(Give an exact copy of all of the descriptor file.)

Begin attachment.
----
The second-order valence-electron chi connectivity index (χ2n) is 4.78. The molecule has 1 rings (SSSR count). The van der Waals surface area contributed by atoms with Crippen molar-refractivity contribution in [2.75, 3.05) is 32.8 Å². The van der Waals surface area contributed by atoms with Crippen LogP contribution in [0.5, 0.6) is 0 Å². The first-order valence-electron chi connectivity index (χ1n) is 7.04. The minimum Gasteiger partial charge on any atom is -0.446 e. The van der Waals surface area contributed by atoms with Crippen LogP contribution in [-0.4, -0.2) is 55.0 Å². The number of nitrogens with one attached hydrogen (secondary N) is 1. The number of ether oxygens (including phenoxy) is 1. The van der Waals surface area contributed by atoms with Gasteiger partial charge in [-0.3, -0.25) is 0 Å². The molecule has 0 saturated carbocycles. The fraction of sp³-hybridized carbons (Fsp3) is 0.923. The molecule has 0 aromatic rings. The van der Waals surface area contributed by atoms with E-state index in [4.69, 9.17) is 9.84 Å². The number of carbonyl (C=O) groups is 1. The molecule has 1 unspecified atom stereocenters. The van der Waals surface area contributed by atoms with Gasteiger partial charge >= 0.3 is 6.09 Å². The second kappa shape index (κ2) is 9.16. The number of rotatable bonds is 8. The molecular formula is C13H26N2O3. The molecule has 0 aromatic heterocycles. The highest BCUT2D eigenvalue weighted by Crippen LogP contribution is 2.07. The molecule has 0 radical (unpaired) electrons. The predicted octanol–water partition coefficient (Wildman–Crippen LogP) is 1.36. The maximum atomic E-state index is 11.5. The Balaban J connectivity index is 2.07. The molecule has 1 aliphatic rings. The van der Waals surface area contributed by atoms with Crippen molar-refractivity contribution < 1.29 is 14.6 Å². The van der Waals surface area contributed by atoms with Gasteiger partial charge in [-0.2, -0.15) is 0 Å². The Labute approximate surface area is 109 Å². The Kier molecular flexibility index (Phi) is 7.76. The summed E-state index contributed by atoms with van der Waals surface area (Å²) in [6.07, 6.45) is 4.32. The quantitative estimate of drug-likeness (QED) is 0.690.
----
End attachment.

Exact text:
The second-order valence-electron chi connectivity index (χ2n) is 4.78. The molecule has 1 rings (SSSR count). The van der Waals surface area contributed by atoms with Crippen molar-refractivity contribution in [2.75, 3.05) is 32.8 Å². The van der Waals surface area contributed by atoms with Crippen LogP contribution in [0.5, 0.6) is 0 Å². The first-order valence-electron chi connectivity index (χ1n) is 7.04. The minimum Gasteiger partial charge on any atom is -0.446 e. The van der Waals surface area contributed by atoms with Crippen LogP contribution in [-0.4, -0.2) is 55.0 Å². The number of nitrogens with one attached hydrogen (secondary N) is 1. The number of ether oxygens (including phenoxy) is 1. The van der Waals surface area contributed by atoms with Gasteiger partial charge in [-0.3, -0.25) is 0 Å². The molecule has 0 saturated carbocycles. The fraction of sp³-hybridized carbons (Fsp3) is 0.923. The molecule has 0 aromatic rings. The van der Waals surface area contributed by atoms with E-state index in [4.69, 9.17) is 9.84 Å². The number of carbonyl (C=O) groups is 1. The molecule has 1 unspecified atom stereocenters. The van der Waals surface area contributed by atoms with Gasteiger partial charge >= 0.3 is 6.09 Å². The second kappa shape index (κ2) is 9.16. The number of rotatable bonds is 8. The molecular formula is C13H26N2O3. The molecule has 0 aromatic heterocycles. The highest BCUT2D eigenvalue weighted by Crippen LogP contribution is 2.07. The molecule has 0 radical (unpaired) electrons. The predicted octanol–water partition coefficient (Wildman–Crippen LogP) is 1.36. The maximum atomic E-state index is 11.5. The Balaban J connectivity index is 2.07. The molecule has 1 aliphatic rings. The van der Waals surface area contributed by atoms with Crippen molar-refractivity contribution < 1.29 is 14.6 Å². The van der Waals surface area contributed by atoms with Gasteiger partial charge in [-0.2, -0.15) is 0 Å². The Labute approximate surface area is 109 Å². The Kier molecular flexibility index (Phi) is 7.76. The summed E-state index contributed by atoms with van der Waals surface area (Å²) in [6.07, 6.45) is 4.32. The quantitative estimate of drug-likeness (QED) is 0.690.